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American Geophysical Union (AGU) Fall Meeting 2014

15 - 19 December 2014, San Francisco, USA

Thanks to the support of the Graduate School of Geosciences, the doctoral students of the Space Physics group, Aljona Blöcker, Oliver Hartkon, Fabrizio Musacchio and Anne Schreiner, were able to join the AGU Fall Meeting in San Francisco from 12th to 19th of December, 2014. The AGU Fall Meeting is the largest international conference for Earth and space science with more than 24,000  attendees from all over the world. Through participating in this meeting, we gained insights about the latest science and enhanced our knowledge beyond our scientific field of interest.

Our Personal impressions of the conference:

Aljona - It was a great possibility for me to present my results to a large audience and to connect with colleagues, who also study the Jupiter's moon Europa. I presented my poster Magnetohydrodynamic Model of Europa's Interaction with Jupiter's Magnetosphere: Influence of Plumes in Europa's Atmosphere on the Plasma Environment. I attended several oral and poster presentations and talked to people who also worked on this subject, so I could extends my knowledge and gain new ideas for my work.

Oliver - The AGU fall meeting, 2014, was the first big international geophysical conference that I attended in my career. I presented my poster A Model of Callisto’s Ionosphere to several interested scientists from different research areas.  I discussed my results with researchers of Earth’s ionospheric science, of space plasma physics and of solar system research. I intensively talked to our colleague, Sven Simon, and one of his PhD students, who also works on the plasma environment of the Jupiter's moon, Callisto. All these discussions were very helpful for the ongoing improvement of my work. Moreover, I attended a lot of interesting talks. Some of them covered particular parts of my research field. Besides, I listened to talks about the ROSETTA mission and further interesting and recent topics of space and planetary science. Together with my colleagues I also enjoyed the unique atmosphere at the conference building located at the heart of the beautiful city San Francisco.

Fabrizio - The AGU Fall Meeting was a great opportunity for me to present my scientific results to a broader audience for the first time. I had the chance to present my poster Observations of Ganymede’s variable auroral ovals on leading side derived from HST/STIS in the session Moon-Plasma Interactions throughout the Solar System. Unlike in an oral presentation, a poster presentation has the great advantage of face-to-face interaction and I could explain my work to the audience (usually 1-3 listeners at the same time) in more detail.  I could completely concentrate on the dialogue and immediately respond to their questions. I had very good discussions about my work with other scientists, and I was able to gather inspiration for new ideas and concepts for my work. Overall, the conference provided me with a lot of impressions from excellent talks and posters, and I hope to be able to use them for my work.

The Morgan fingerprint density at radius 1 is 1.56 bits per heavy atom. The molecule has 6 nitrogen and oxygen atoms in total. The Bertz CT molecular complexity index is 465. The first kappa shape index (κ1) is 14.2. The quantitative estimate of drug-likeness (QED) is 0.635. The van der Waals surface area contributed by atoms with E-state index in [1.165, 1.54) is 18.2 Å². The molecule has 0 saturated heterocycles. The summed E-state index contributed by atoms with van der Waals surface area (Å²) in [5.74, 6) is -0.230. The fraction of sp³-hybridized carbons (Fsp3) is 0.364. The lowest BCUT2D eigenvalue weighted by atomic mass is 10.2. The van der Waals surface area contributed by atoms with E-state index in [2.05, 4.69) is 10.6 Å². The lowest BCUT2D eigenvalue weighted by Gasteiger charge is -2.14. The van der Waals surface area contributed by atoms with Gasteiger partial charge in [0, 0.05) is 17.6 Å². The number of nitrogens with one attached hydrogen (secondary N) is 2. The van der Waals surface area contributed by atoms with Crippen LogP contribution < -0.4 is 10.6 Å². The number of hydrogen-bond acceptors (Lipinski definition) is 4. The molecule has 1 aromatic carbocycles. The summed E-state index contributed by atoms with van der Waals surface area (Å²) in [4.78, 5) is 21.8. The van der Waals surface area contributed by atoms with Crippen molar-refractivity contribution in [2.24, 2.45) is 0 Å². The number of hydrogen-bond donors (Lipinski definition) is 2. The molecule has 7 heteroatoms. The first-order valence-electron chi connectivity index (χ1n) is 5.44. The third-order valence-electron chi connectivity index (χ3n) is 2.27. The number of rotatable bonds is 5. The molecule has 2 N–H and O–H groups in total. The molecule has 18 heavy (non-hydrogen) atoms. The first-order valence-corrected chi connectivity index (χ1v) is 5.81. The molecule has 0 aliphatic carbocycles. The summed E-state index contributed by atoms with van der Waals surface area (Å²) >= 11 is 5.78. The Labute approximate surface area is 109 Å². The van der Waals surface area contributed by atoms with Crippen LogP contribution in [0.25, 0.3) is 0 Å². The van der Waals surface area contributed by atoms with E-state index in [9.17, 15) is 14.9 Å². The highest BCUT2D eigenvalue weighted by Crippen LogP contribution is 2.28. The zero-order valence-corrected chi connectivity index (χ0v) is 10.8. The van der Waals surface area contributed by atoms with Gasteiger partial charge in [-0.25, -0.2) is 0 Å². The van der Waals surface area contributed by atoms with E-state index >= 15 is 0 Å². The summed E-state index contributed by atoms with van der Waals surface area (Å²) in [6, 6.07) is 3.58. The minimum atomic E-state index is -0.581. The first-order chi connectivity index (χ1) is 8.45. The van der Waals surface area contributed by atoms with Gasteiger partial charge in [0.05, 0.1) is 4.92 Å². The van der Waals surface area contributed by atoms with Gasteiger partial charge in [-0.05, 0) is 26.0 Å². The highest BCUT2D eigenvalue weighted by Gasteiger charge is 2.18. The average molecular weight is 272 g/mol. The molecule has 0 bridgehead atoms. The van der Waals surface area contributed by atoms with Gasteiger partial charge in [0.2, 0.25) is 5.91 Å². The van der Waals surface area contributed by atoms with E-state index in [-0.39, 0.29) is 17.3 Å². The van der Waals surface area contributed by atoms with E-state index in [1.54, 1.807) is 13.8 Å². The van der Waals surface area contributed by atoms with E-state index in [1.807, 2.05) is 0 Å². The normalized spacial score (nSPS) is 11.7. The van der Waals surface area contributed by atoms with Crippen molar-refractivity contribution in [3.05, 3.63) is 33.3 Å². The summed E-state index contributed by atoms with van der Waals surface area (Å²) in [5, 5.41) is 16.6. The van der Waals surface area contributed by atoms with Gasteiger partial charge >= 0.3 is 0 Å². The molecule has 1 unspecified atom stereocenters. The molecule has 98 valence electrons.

Anne - I presented my current research on the dissipation process in solar wind 

turbulence in the Solar and Heliospheric physics poster session. I talked to different experts in solar wind turbulence science and discussed several issues of my recent research with them. For me, the most interesting talks besides the turbulence talks dealt with the latest results from the Rosetta/Philae mission, which achieved the first-ever soft landing on a comet in November 2014. Beyond science, San Francisco is a great city with open-minded people and a lot of interesting places for visitors.

 

We would all like to thank the GSGS for enabling us to participate in the conference.


Aljona Blöcker1

PhD thesis: Magnetohydrodynamic Model of Europa's Interaction with Jupiter's Magnetosphere

Oliver Hartkorn1

PhD thesis: Plasma Environmenst of Jupiter’s Moons Callisto and Ganymede

Fabrizio Musacchio1

PhD thesis: The aurora of Ganymede: Analysis and modelling of Hubble Space Telescope observations

Anne Schreiner1

 PhD thesis: Dissipation Range of Solar Wind Turbulence

 

1PhD Student, Institute of Geophysics and Meteorology